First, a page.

Whistler-Blackcomb planner tapped for UN project 

Arthur DeJong assesses viability of proposed ski operations in Montenegro

After years of UN sanctions, civil war and ethnic strife, the Serbian state of Montenegro is looking to get its economy and people back on track by restoring a former cornerstone industry for the region – tourism.

With once thriving resorts along the Adriatic Sea, a cultural heritage that dates back to the Roman Empire, and some of the most unspoiled wilderness remaining in all of Europe, it should be an easy sell.

However, the rush to grow tourism has led to conflicts over the future of the Durmitor National Park. There is a plan on the table that would expand two ski areas up and into Durmitor, which is currently designated as a World Heritage Site by the United Nations Educational, Scientific and Cultural Organization (UNESCO). The UN Development Programme is also involved in redeveloping tourism in Serbia and Montenegro.

The UN and the Global Institute for Ecotourism, concerned that expanding ski operations into the park could ultimately be negative for tourism and other values, sought an opinion on the proposed ski area development from Arthur DeJong, Whistler-Blackcomb’s mountain planning and environmental resource manager.

Dejong spent six days in the Zabljak-Drumitor region of Montenegro, reviewing the plan for the ski area and talking to people. What he found was a huge potential for tourism development – but not for a large-scale ski operation.

"Not only is (Durmitor) a world heritage site, it is one of the, if not the only, intact alpine ecosystems left in all of Europe," said DeJong. "There are bear, deer, goats, wolves, 170 types of birds, all kinds of endemic flora – it really is an ecological jewel for Europe, where most of those things are gone."

DeJong believes there is far better potential to develop the area for summer tourism, especially when millions of people already come to enjoy the beaches and resort towns just two hours away on the coast.

Even if the proponents of the ski resort did manage to expand the current capacity of the two existing ski resorts in the region (one is private and is closed, the other run by the state), the area does not have the snow, vertical or terrain to compete with resorts in Germany, France, Switzerland, Italy and other neighbouring countries.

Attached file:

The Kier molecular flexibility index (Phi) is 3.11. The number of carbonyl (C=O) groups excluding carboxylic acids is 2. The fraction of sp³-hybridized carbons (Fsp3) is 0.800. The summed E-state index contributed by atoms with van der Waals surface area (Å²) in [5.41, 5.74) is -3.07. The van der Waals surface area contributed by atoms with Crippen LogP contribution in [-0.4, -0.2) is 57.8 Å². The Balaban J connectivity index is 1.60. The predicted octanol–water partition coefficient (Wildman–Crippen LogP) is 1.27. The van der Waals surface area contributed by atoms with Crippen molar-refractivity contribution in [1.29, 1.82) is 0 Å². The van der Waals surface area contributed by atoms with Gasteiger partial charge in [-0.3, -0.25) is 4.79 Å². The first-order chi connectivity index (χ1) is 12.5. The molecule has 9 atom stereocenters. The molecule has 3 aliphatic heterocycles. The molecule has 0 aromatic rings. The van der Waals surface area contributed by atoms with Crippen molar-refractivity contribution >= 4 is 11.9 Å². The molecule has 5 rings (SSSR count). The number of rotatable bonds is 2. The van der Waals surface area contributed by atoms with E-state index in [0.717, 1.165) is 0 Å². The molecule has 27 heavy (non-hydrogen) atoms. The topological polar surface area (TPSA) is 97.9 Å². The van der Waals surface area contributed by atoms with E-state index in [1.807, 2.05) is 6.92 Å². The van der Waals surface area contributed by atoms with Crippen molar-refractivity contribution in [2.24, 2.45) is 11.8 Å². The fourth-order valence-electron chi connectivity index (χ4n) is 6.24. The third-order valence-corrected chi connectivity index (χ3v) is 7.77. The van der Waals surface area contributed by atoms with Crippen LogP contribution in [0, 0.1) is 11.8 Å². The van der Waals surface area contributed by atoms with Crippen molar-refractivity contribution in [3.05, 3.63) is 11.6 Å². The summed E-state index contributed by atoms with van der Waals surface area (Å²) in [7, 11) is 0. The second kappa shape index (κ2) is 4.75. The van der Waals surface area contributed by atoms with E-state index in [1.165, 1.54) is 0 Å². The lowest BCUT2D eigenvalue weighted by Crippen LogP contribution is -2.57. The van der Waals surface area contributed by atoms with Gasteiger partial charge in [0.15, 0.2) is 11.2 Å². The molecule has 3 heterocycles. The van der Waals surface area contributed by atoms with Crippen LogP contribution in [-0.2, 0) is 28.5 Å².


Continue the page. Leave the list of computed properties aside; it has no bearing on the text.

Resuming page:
Durmitor is also remote from the airport, and the road to the mountains is narrow and treacherous. After getting a snowfall of four feet recently the road was closed for close to four weeks.

The cost of developing a resort to carry a capacity of 19,000 skiers would also range in the hundreds of millions, while potentially decreasing the park’s potential for summer visitors.

The plan for the expanded areas is also too general, and any increase would require the creation of a detailed master plan that takes all relevant details into account, from infrastructure to the potential impacts of global warming. Given that most locals who live in the area are opposed to the development, and the possibility that Montenegro could separate from Serbia, a ski resort does not make sense economically or socially, DeJong says.

DeJong believes there is a national market for expanded ski operations in the area, but otherwise money could be better spent emphasizing summer activities for international visitors.

"Right next door is the Tara Canyon, which is the second deepest in the world next to the Grand Canyon. There is phenomenal rafting there, they’ve got excellent sport fishing, wildlife viewing, and hiking, and alpine tours would be absolutely stunning. There is potential for mountain biking on the secondary roads, and lots of neat little villages spread around, and it wouldn’t take that much money to do," said DeJong. "Most of the area surrounding the park is not yet touched by tourism, so (Serbia-Montenegro) stands a chance to really get it right."

DeJong filed his report to the UNDP last week, recommending the creation of a master plan for the ski areas and the area surrounding the park. He emphasized the need to utilize the existing assets, minimizing capital expenditures, and creating a small-scale ski experience that would be highly competitive in the Montenegro and Serbian ski market.

For his part DeJong said he enjoyed the experience and would like to work with the UN again if given the chance. He has already helped to co-ordinate a relief program and development program for Romania with Rotary International.

"It’s incredible to go to these places that have gone through so much lately, and have so far to go to catch up with the rest of the world," he said.

"At the same time they have a lot of history, and some incredible potential there for tourism and ecotourism. That is ultimately what is going to make all the difference for these people."

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